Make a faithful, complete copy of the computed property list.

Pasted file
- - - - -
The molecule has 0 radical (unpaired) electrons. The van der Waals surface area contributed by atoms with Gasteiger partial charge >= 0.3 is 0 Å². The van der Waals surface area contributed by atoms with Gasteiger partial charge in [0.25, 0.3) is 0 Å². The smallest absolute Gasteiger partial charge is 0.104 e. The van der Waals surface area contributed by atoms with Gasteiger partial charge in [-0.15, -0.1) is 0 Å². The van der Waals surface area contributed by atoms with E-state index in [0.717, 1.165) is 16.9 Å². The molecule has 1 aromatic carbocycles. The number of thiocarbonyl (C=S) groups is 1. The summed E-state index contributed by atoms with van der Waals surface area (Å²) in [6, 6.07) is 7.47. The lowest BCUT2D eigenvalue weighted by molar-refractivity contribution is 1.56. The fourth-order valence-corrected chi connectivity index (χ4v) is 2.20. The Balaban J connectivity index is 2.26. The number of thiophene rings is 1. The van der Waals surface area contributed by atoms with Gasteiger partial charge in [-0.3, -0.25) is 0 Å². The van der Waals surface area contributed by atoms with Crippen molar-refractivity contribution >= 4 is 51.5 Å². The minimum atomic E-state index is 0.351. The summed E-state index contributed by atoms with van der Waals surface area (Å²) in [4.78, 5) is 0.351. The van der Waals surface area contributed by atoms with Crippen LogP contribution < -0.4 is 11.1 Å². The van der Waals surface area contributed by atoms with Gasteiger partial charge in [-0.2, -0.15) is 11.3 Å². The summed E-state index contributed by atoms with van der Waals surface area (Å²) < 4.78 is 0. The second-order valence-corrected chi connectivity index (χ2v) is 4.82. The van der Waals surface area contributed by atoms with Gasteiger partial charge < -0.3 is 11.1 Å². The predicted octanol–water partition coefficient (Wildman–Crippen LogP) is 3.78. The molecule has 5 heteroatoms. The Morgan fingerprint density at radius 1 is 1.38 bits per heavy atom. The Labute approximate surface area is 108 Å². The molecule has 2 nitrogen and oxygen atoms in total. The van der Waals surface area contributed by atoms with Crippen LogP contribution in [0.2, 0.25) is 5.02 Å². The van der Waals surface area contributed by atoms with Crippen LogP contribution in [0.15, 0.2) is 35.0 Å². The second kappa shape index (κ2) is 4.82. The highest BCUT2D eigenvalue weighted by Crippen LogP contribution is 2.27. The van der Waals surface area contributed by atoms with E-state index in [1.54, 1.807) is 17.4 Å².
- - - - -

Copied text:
The molecule has 0 radical (unpaired) electrons. The van der Waals surface area contributed by atoms with Gasteiger partial charge >= 0.3 is 0 Å². The van der Waals surface area contributed by atoms with Gasteiger partial charge in [0.25, 0.3) is 0 Å². The smallest absolute Gasteiger partial charge is 0.104 e. The van der Waals surface area contributed by atoms with Gasteiger partial charge in [-0.15, -0.1) is 0 Å². The van der Waals surface area contributed by atoms with E-state index in [0.717, 1.165) is 16.9 Å². The molecule has 1 aromatic carbocycles. The number of thiocarbonyl (C=S) groups is 1. The summed E-state index contributed by atoms with van der Waals surface area (Å²) in [6, 6.07) is 7.47. The lowest BCUT2D eigenvalue weighted by molar-refractivity contribution is 1.56. The fourth-order valence-corrected chi connectivity index (χ4v) is 2.20. The Balaban J connectivity index is 2.26. The number of thiophene rings is 1. The van der Waals surface area contributed by atoms with Gasteiger partial charge in [-0.3, -0.25) is 0 Å². The van der Waals surface area contributed by atoms with Crippen molar-refractivity contribution >= 4 is 51.5 Å². The minimum atomic E-state index is 0.351. The summed E-state index contributed by atoms with van der Waals surface area (Å²) in [4.78, 5) is 0.351. The van der Waals surface area contributed by atoms with Crippen LogP contribution < -0.4 is 11.1 Å². The van der Waals surface area contributed by atoms with Gasteiger partial charge in [-0.2, -0.15) is 11.3 Å². The summed E-state index contributed by atoms with van der Waals surface area (Å²) < 4.78 is 0. The second-order valence-corrected chi connectivity index (χ2v) is 4.82. The van der Waals surface area contributed by atoms with Gasteiger partial charge < -0.3 is 11.1 Å². The predicted octanol–water partition coefficient (Wildman–Crippen LogP) is 3.78. The molecule has 5 heteroatoms. The Morgan fingerprint density at radius 1 is 1.38 bits per heavy atom. The Labute approximate surface area is 108 Å². The molecule has 2 nitrogen and oxygen atoms in total. The van der Waals surface area contributed by atoms with Crippen LogP contribution in [0.2, 0.25) is 5.02 Å². The van der Waals surface area contributed by atoms with Crippen LogP contribution in [0.15, 0.2) is 35.0 Å². The second kappa shape index (κ2) is 4.82. The highest BCUT2D eigenvalue weighted by Crippen LogP contribution is 2.27. The van der Waals surface area contributed by atoms with E-state index in [1.54, 1.807) is 17.4 Å².